The mid-July announcement set into motion a chain of events that put NASCAR Nation on notice about the precarious nature of big-time racing. In August, team owner Barney Visser declared that not racing in 2019 was not an option. By Sept. 4, the team’s future took a turn toward the terminal as Visser announced that Furniture Row Racing would shutter its doors and layoff its personnel after the season finale at Homestead-Miami. Visser was putting his personal money into the team – a spending habit that could only be sustained if he borrowed funds from other sources.
Regardless of how successful Furniture Row Racing had become in recent years, there were no capable primary sponsors on the horizon. The team accepted its future, but it wasn’t closing up shop without taking one last shot at the Cup Series championship.
Following the win at Kentucky on July 14, Truex and FRR scored two more top-five finishes before the start of the 2018 playoffs. One of these top fives was a second at Watkins Glen where he finished runner-up to Chase Elliott, who earned his first career MENCS victory. Once the playoffs began, Truex showed his title-winning consistency by notching back-to-back third-place finishes in the two opening events at Las Vegas and Richmond.
Firmly entrenched in the second round of the post-season, Truex set his sights on winning the inaugural race on the Charlotte Motor Speedway ROVAL. While leading at the white flag and into the final turn off the oval portion of the track, Truex gave second-place challenger Jimmie Johnson a run at the inside line. Johnson’s No. 48 Chevrolet experienced wheel hop while alongside Truex’s No. 78 Toyota through the corner and the two cars made contact as they raced toward the final chicane. As Johnson and Truex spun, Ryan Blaney saw an opportunity and took the checkered flag. Truex finished 14th at the ROVAL and headed into the next playoff round.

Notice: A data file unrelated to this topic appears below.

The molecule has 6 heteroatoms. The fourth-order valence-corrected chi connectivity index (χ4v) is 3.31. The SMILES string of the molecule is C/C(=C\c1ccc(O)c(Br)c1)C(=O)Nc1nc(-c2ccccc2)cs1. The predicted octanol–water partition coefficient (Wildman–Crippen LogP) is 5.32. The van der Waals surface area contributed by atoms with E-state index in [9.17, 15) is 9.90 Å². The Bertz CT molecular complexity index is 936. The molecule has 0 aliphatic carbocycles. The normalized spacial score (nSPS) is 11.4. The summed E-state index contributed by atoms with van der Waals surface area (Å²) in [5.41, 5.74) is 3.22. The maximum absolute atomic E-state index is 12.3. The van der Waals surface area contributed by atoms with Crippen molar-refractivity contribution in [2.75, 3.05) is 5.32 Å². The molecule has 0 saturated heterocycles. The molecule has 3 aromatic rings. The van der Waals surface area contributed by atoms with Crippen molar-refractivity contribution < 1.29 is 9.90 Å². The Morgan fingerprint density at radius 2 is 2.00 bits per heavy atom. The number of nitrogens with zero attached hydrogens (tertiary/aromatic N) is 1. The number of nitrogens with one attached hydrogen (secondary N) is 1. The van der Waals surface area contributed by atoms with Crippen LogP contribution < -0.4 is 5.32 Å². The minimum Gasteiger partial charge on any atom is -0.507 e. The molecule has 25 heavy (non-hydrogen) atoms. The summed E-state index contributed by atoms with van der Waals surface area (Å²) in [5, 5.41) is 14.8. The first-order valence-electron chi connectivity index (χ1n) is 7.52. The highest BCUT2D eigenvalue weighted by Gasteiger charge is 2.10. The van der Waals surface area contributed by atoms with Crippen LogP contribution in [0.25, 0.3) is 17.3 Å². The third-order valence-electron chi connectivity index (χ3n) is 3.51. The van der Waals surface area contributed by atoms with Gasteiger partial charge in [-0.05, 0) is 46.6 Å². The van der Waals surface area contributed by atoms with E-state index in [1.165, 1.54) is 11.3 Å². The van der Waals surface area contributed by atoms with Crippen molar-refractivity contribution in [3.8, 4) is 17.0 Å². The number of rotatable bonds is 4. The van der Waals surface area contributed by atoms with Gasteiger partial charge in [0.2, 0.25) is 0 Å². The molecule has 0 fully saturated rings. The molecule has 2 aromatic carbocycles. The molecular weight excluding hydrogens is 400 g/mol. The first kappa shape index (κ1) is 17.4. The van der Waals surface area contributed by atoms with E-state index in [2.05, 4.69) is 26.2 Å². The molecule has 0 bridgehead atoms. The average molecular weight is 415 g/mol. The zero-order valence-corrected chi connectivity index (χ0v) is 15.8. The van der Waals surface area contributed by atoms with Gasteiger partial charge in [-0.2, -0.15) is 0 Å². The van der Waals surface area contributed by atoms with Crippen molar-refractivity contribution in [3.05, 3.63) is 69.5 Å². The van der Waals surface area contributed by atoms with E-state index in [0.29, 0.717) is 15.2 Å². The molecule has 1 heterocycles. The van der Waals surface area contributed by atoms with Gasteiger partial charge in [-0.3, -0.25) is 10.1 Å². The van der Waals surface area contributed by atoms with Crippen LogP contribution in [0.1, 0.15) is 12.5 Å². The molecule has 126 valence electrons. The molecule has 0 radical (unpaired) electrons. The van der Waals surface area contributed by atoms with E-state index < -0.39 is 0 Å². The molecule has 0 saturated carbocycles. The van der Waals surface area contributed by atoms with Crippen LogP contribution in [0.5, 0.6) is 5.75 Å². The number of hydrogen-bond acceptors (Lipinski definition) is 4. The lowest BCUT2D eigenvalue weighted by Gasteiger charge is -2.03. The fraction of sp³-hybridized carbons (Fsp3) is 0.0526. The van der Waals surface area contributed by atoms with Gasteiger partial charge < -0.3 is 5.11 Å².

It was Truex’s third-place run at Dover and some always-valuable playoff points that advanced him into the next round of the post-season. Two consecutive top-10 finishes (at Martinsville and Texas) allowed Furniture Row Racing to set its sights on Ford Championship Weekend at Homestead-Miami. Truex put up a fight in the season’s final event, starting third and leading 20 of the 267 total laps, including four after the last restart. Unfortunately, consecutive MENCS championships for Truex failed to materialize; his Toyota was overtaken by Joey Logano’s Ford with 12 laps remaining. While Logano stayed out in front to win his first Cup Series title; Truex finished second and missed winning another Cup championship by one position in the finishing order.
Despite running nearly one-third of the 2018 MENCS season with a lame duck team, Truex managed to win five poles, four races and wind up second in points as defending champion in the series. He completed 95.2 percent of all laps run in 2018, even with five DNFs.
As Furniture Row Racing ceased to exist, Truex and crew chief Cole Pearn found a new home with the No. 19 Toyota of Joe Gibbs Racing (the car driven in 2018 by Daniel Suarez). Their 2019 MENCS effort will be backed by Bass Pro Shops and Auto-Owners Insurance.
36 races, four wins, 20 top fives, 21 top 10s, four poles
Points Standings: second
2018 Grade: A-